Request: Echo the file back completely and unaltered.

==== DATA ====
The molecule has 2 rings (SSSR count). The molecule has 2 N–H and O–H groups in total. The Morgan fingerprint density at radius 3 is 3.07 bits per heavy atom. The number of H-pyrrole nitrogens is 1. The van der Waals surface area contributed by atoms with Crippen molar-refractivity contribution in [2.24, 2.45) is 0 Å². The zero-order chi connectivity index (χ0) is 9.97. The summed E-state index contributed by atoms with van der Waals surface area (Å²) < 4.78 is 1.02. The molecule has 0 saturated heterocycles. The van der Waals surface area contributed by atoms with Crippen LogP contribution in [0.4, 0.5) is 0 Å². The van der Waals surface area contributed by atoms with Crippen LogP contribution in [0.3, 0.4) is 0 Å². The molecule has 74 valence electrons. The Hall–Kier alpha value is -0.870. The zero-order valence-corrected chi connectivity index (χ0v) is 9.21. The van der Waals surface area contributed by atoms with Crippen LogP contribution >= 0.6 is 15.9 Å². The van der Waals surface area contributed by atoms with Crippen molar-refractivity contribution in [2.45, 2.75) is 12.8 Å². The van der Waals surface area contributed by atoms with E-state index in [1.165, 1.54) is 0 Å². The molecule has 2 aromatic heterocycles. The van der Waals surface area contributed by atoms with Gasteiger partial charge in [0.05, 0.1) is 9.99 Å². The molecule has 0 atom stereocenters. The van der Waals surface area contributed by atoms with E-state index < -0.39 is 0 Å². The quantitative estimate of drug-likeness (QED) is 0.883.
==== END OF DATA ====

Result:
The molecule has 2 rings (SSSR count). The molecule has 2 N–H and O–H groups in total. The Morgan fingerprint density at radius 3 is 3.07 bits per heavy atom. The number of H-pyrrole nitrogens is 1. The van der Waals surface area contributed by atoms with Crippen molar-refractivity contribution in [2.24, 2.45) is 0 Å². The zero-order chi connectivity index (χ0) is 9.97. The summed E-state index contributed by atoms with van der Waals surface area (Å²) < 4.78 is 1.02. The molecule has 0 saturated heterocycles. The van der Waals surface area contributed by atoms with Crippen LogP contribution in [0.4, 0.5) is 0 Å². The van der Waals surface area contributed by atoms with Crippen LogP contribution in [0.3, 0.4) is 0 Å². The molecule has 74 valence electrons. The Hall–Kier alpha value is -0.870. The zero-order valence-corrected chi connectivity index (χ0v) is 9.21. The van der Waals surface area contributed by atoms with Crippen LogP contribution >= 0.6 is 15.9 Å². The van der Waals surface area contributed by atoms with Crippen molar-refractivity contribution in [2.45, 2.75) is 12.8 Å². The van der Waals surface area contributed by atoms with E-state index in [1.165, 1.54) is 0 Å². The molecule has 2 aromatic heterocycles. The van der Waals surface area contributed by atoms with Gasteiger partial charge in [0.05, 0.1) is 9.99 Å². The molecule has 0 atom stereocenters. The van der Waals surface area contributed by atoms with E-state index < -0.39 is 0 Å². The quantitative estimate of drug-likeness (QED) is 0.883.